South Asia's second-biggest economy needs support to recover from political instability.
Pakistan in drive for UAE investment
Pakistan wants the UAE to invest in its renewable energy, textiles, agriculture, infrastructure and construction sectors. A delegation representing the Pakistan Federation of Chamber of Commerce and Industry (FPCCI) held its first round of meetings on Tuesday with firms such as Aldar and Masdar.
It is seeking investment in more than a dozen projects ranging from hydro, wind and solar-thermal power generation, to corporate farming, textile and property ventures. The group yesterday met Sheikha Lubna Al Qasimi, the Minister of Foreign Trade, in Abu Dhabi and discussed options to enhance trade between the two countries. Issues relating to a free-trade agreement between Pakistan and the Gulf countries were also discussed.
Later the delegation met representatives of the property developers Limitless and Nakheel, Emirates Investment Group, Dubai Islamic Bank, and NBD Capital. It is expected to meet Sharjah and Ajman chambers of commerce and industry representatives, as well as officials from the Dubai Export Development Corporation and the Planning and Development Department, in Dubai today. "We have several attractive options for UAE investors to invest in renewable energy," said Khurram Sayeed, the chairman of FPCCI's standing committee on alternative energy development. "We will pitch several alternative energy projects to firms like Masdar here."
Pakistan said yesterday it would seek US$10 billion (Dh36.73bn) over the next three years from the Friends of Democratic Pakistan group, set up in September to help the nation stabilise its economy. "We have identified priority projects for which we want funds from member countries," said Abdul Basit, a spokesman for the foreign ministry. Mr Basit said the projects would help reduce poverty, meet security challenges and boost human resources development, health and education.
Asif Ali Zardari, the president of Pakistan, will head a meeting of the US-led, 25-member Friends of Democratic Pakistan scheduled for April 17 in Tokyo. Pakistani officials and representatives of member countries and institutions will meet in Abu Dhabi next Wednesday and Thursday to "fine tune" the details of projects, Mr Basit said. The member group includes Australia, Canada, China, France, Germany, Italy, Japan, Saudi Arabia, the UAE, UK, US, World Bank, Asian Development Bank and Islamic Development Bank.
Pakistan needs financial support to revive an economy hurt by political instability and the fight against Taliban militants in the tribal areas bordering Afghanistan. South Asia's second-biggest economy averted defaulting on its debt in November after it received the $3.1bn first instalment of a $7.6bn bail-out by the IMF. Between 2004 and last year, UAE firms have invested about $3.74bn in Pakistan, most of it from the Abu Dhabi Group, an investment consortium.
The Abu Dhabi Group has stakes in the telecoms operator Warid and Wateen, Bank Alfalah Limited and United Bank Limited. The government-owned Etisalat has a 26 per cent stake in the Pakistan Telecommunication Corporation while private equity managers such as Abraaj Capital and Emirates Investment Group have their own initiatives in the country. Already, the property developers Emaar and MAF Investments are building several key projects in Pakistan.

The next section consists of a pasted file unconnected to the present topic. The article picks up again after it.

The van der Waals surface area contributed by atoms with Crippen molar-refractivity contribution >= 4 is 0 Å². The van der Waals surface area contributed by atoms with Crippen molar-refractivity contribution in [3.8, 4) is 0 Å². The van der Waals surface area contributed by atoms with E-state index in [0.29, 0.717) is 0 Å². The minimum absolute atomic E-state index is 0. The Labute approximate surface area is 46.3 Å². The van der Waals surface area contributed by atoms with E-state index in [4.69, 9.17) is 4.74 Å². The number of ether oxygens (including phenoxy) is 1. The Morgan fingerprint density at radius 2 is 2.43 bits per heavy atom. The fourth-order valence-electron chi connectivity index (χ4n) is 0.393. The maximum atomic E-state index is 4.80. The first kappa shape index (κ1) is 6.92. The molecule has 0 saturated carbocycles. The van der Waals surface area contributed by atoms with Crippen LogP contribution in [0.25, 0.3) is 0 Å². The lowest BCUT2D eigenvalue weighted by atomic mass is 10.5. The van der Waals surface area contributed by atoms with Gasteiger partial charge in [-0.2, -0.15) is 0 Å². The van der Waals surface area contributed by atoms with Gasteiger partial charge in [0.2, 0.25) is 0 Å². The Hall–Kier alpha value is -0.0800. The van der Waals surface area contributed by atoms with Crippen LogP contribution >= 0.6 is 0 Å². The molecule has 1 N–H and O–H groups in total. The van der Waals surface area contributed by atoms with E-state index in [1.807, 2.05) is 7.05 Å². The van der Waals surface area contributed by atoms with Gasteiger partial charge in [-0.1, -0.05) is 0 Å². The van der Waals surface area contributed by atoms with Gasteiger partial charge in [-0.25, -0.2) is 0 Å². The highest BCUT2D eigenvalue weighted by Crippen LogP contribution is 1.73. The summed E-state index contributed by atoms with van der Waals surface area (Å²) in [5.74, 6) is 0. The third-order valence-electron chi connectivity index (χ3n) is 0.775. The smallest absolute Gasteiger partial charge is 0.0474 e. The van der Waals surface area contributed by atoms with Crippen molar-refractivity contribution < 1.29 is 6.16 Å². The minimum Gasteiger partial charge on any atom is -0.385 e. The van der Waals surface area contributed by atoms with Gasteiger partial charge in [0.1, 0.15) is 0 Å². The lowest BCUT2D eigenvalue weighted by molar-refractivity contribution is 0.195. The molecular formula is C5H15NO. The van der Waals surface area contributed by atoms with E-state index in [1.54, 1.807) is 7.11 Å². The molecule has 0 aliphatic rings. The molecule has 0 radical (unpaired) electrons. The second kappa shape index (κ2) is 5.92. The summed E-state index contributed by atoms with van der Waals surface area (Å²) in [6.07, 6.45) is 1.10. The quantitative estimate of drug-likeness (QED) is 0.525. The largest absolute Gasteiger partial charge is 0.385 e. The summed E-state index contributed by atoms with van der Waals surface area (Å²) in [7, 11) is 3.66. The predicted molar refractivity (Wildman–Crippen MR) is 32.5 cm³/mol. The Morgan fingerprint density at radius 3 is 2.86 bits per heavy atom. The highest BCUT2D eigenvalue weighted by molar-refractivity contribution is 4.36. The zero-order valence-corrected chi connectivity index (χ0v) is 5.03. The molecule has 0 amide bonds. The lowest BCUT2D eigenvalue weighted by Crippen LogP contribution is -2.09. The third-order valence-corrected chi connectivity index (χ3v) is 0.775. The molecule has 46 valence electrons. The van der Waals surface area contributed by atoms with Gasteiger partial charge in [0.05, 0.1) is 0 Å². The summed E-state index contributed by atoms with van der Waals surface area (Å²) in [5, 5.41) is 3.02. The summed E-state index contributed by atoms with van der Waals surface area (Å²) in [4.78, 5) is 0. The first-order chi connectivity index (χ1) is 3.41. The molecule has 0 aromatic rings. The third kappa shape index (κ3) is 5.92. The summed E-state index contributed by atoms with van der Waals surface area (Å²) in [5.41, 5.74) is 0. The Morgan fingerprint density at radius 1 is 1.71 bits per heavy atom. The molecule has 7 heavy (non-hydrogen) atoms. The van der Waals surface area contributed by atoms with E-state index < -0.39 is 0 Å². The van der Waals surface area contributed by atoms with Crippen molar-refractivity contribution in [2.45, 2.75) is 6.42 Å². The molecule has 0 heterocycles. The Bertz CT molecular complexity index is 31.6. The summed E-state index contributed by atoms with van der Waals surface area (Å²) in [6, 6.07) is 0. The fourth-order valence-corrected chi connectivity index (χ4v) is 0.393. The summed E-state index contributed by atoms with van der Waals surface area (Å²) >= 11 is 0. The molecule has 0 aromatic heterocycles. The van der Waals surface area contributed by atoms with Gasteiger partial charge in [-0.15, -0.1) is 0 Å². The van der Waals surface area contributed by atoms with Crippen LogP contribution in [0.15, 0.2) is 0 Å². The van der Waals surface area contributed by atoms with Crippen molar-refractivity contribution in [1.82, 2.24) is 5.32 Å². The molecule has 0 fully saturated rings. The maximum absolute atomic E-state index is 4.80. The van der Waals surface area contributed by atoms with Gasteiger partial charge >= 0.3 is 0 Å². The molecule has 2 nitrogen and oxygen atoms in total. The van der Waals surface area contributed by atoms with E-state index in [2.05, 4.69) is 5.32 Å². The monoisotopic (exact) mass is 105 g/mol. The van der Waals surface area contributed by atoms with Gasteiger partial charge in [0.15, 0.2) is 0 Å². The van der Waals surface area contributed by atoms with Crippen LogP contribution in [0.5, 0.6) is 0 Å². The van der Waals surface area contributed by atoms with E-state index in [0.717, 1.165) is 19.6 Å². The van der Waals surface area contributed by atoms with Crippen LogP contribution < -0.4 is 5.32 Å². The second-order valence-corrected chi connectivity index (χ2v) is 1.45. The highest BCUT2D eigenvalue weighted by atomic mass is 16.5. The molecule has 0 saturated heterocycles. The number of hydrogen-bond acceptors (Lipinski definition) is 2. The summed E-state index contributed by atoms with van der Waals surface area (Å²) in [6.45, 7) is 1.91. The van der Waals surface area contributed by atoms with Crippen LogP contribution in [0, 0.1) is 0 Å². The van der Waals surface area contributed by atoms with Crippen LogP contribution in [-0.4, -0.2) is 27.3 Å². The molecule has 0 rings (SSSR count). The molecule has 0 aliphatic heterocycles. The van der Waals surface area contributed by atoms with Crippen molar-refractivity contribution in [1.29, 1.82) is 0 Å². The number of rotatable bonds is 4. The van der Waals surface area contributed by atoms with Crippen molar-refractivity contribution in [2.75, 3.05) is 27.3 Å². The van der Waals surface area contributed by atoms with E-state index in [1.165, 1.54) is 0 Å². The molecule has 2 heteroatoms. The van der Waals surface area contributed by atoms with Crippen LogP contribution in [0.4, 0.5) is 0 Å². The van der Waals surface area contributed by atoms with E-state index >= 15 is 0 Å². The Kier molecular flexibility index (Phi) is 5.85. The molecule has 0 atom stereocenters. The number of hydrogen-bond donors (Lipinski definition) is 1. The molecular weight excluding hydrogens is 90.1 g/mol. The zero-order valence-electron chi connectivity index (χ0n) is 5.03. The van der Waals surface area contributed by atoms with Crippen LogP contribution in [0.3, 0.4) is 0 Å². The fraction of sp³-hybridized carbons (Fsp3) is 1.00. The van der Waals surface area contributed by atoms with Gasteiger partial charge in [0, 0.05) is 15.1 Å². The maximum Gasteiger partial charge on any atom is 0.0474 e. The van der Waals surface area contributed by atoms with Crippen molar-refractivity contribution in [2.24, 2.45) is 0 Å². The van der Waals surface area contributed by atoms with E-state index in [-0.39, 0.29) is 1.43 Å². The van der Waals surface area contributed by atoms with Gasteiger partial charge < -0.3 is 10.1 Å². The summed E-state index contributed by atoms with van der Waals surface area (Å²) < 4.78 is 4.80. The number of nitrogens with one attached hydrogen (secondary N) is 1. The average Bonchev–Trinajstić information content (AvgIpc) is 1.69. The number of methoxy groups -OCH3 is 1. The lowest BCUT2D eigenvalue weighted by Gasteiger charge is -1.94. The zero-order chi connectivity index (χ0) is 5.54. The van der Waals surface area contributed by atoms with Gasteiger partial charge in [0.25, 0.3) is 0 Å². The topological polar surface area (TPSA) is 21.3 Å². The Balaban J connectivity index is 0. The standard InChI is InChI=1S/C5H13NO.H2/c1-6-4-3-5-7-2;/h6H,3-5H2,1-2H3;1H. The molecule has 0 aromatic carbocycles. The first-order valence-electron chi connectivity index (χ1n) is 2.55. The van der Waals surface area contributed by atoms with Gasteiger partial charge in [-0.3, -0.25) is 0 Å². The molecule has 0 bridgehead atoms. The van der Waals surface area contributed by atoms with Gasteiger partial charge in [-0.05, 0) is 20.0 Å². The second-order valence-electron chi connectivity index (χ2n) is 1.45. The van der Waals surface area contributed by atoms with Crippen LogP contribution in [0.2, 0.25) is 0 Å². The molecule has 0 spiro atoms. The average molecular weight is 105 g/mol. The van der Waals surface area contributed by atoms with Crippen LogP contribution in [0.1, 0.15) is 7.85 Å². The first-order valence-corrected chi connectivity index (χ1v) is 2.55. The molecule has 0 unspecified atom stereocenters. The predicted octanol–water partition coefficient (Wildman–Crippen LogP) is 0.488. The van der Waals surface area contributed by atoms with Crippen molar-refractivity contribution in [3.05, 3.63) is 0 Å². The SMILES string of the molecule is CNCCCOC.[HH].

The UAE's Bin Din Group has already signed an agreement with Pakistan to develop the Thar Coal Project in Sindh province. The project, to be completed in three years, would include a mine-mouth thermal power plant with 1,000 megawatts of capacity, said Dr Mirza Ikhtiar Baig, an adviser to Pakistan's president and chairman of the Pak-UAE Business Council. Dr Baig said the project was being developed as a joint venture between the UAE and South Korean firms, but he declined to reveal the size of the investment. "There is a lot of potential of investment in Pakistan's energy sector, which is expected to grow 7.2 per cent until 2010 and 8.8 per cent thereafter," he said.
Pakistan has seen a steep decline in foreign direct investment (FDI) since the beginning of the year. The country's total FDI in the 2007-08 financial year was $5.15bn. It has so far received $2.79bn worth of FDI in the first eight months of the current financial year. Investment from the UAE, which was $299.2 million for the 2007-08 financial year, has dropped to $151.8m so far this year. Most investments in Pakistan in the current fiscal year have come from the sale of large tracts of agricultural land to UAE investors.
"We have so far sold over 50,000 acres (20,234 hectares) of land in parcels to the UAE investors," Dr Baig said. The investors have 100 per cent ownership rights, with subsidies in machinery imports and fertilisers, and permission to export 100 per cent of the proceeds to the UAE, he said. "Al Dafra, one Abu Dhabi Group company, is very actively buying the agri-land for corporate farming and cultivation of cattle feed, alfalfa," Dr Baig said, adding that different provincial governments have set aside land parcels between 404.6 hectares (ha) and 4,046ha for investors.
"At the end of this trip, I expect to bag more deals in agriculture sector than any other." A group including several UAE private and public firms in October last year acquired about 16,187ha of land in Pakistan's Balochistan province for an estimated $40m to begin mechanised farming in the area as part of the strategy to lower food import costs. Dr Baig said Pakistan needed at least $40bn of investments in its infrastructure sector, and firms in the UAE had the right set of skills and finance to fill that niche.
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